Fiction

Neon

By: Jim Bates

I’m a third generation Neon sign repairman. I live in southwestern Minnesota near the town of Wells in a singlewide trailer on land my great grandfather farmed. I live with my son Conner and I’m teaching him the trade. My wife? Don’t bother asking. She’s long gone.

            My grandfather loved neon signs and taught himself all about neon gas and how to make a glass tubes and how to repair leaks and how to add more neon to a completely sealed tube if there was tiny leak. He taught my dad all there was to know and my dad taught me. Now, I’m teaching my son

            Here’s thing. My family, the Lehtonen’s, have been slowly but surely ostracized from our little farming community over the last thirty years. In a tightly knit community, that’s not a good thing. It got so bad after my grandparents passed away a few years ago that my mom and dad moved off family farm down to Iowa City where he now works for a hardware store. Mom’s a cashier at a grocery. My brother and two sisters also moved down there with them.

So, now it’s just Conner and me. I run the farm as well as I can by renting out most of the three-hundred and twenty acres to a farmer from a couple of townships north who grows soybeans. We’ve got a big garden for vegetables and I keep a few chickens for eggs. We’ve also got a couple of horses named Slick and Danny Boy for Conner and me to ride. That’s about it. The old farmhouse was torn down long ago. Our trailer works for us, though. It’s easy to take care of.

The trouble all started back when I was a kid in junior high school. People started shying away from us when the rumor started that I had neon in my veins. That’s right, neon. Like what Grandpa used to put into those leaky neon sign tubes. I don’t know how it started, but my guess is a bunch of kids saw the blue veins on my arms in gym class and figured they’d make a joke about it. Not too funny from my point of view. Nor my family’s.

Things went downhill from there. Grandpa had Dad working with him at the time. They were the premier neon sign repairmen in the whole of southwestern Minnesota and had more business than they could handle. Sometimes they went to Sioux Falls and were gone for two or three days. Sometime Grandpa went on one job up north near Granite Falls and Dad would head east to Rochester.

When the rumor started, they lost just a little local business, but as the years went by more and more people turned their backs on Grandpa and Dad. People in rural Minnesota weren’t crazy of anything remotely considered different. A family with a kid having neon in his veins? Well, that didn’t fly with the red-blooded salt of the earth folks in our part of the country. During the years I was growing up and beginning to help out, Dad and Grandpa lost a lot of business. Then Grandma died and Grandpa soon after and mom and dad decided to move on.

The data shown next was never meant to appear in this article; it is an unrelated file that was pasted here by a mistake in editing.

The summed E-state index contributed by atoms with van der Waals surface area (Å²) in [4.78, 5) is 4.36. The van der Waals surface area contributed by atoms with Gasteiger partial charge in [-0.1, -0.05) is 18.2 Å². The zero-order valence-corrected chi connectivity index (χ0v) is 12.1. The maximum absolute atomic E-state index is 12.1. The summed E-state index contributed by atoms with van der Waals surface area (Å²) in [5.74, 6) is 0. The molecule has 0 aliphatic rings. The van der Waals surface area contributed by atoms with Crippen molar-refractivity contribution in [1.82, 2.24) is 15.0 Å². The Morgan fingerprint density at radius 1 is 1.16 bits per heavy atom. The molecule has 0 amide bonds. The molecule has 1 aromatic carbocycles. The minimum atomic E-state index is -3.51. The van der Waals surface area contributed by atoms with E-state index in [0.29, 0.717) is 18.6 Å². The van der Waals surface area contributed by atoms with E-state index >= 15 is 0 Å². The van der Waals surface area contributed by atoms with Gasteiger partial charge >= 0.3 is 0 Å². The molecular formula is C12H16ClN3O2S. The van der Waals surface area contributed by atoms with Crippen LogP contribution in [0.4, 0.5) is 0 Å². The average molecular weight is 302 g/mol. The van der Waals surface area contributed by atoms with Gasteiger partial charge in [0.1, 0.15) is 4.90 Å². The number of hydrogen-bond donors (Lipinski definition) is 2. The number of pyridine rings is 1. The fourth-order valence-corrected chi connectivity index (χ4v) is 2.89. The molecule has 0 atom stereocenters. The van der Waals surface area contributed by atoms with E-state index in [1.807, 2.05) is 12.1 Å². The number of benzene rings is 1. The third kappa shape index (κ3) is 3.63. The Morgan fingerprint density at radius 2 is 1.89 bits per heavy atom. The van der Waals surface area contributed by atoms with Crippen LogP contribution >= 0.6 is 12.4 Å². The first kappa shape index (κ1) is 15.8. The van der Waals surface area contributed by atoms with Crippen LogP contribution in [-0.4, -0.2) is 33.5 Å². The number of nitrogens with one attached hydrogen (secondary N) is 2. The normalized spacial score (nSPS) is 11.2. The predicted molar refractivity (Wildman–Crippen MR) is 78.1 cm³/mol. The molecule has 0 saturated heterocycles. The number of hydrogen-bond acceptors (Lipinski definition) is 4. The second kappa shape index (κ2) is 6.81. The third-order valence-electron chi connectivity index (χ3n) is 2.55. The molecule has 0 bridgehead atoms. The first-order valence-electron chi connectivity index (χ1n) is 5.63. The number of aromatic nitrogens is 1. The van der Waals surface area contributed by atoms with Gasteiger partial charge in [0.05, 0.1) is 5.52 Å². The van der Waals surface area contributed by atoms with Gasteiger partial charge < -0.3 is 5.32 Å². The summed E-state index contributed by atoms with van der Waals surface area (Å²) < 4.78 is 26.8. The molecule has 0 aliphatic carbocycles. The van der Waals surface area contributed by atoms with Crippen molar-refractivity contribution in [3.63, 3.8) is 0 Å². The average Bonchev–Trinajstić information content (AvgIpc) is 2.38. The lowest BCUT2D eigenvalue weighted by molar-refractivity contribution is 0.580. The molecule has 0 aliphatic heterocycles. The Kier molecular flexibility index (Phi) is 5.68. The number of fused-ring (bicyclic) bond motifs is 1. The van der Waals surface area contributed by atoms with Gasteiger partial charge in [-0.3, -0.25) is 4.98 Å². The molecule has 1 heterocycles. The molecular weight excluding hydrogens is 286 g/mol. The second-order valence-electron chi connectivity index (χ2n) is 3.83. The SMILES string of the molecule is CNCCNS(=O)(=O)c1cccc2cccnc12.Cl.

“You should come with,” Dad told me when he and mom and my siblings started talking about leaving. “Nothing much here anymore.”

Well, there was for me. I liked the land. I liked my little piece of the world, and I loved my young son who was only five at the time. There was enough neon sign work for us to scrape by on.

“Thanks, Dad, but, sorry. I’m going to stay. Me and Conner.”

For a minute I though he and Mom might stay too. But no, the suspicion toward our family was too much for my mom to bear. Especially since we’d done nothing to warrant it.

“Okay, then,” he told me that last day. “Do what you think is best.”

“I will,” I told him. “I am.”

Conner and I waved them good-bye and stood side by side watching the pickup head down the dusty driveway to the county road that would eventually take them to Iowa. I thought of that scene in the beginning of The Grapes of Wrath with the overloaded truck and the worn-out family hitting the road to a better life, and I vowed right then and there to make the best of things.

I have, too. In the years since my folks left, I’ve slowly but surely begun to bring back some business. Conner turned eleven last month. He’s getting bigger and stronger and is a good worker, too. Just yesterday he and I repaired the movie marque sign over in Willow Creek. We’re the only ones in three states that can do that kind of work. In fact, we’ve got more work this month that last so I’m hopeful.

Plus, my son and I love what we do, and there is no discounting the joy of working at a job you love and doing the work right and, in the case of neon signs, making an old sign come alive again with blue, red or green gas. It’s like an eye full of poetry as far as I’m concerned. Conner and I are making a go of it and that’s all that matters.

Oh, and that thing about neon in our veins? It’s funny. Connor has big blue veins just like mine. Sometimes at night when the conditions are right, we walk out in the field behind the barn and stand in the moonlight and look at the stars. We look at our arms, too. It’s like magic. Our veins stand out and glow a soft pulsating blue, just like neon. I have no idea how it works or why, but for us, it’s very special. It makes us different, something only he and I share. You know what? That’s just fine with us.

Categories: Fiction

1 reply »

  1. Now this was a precious twist. Like father like son. And everyone doesn’t need to know what flows through them. It’s a great story with a lot of heart and more eye-catching than a neon sign. 🙂

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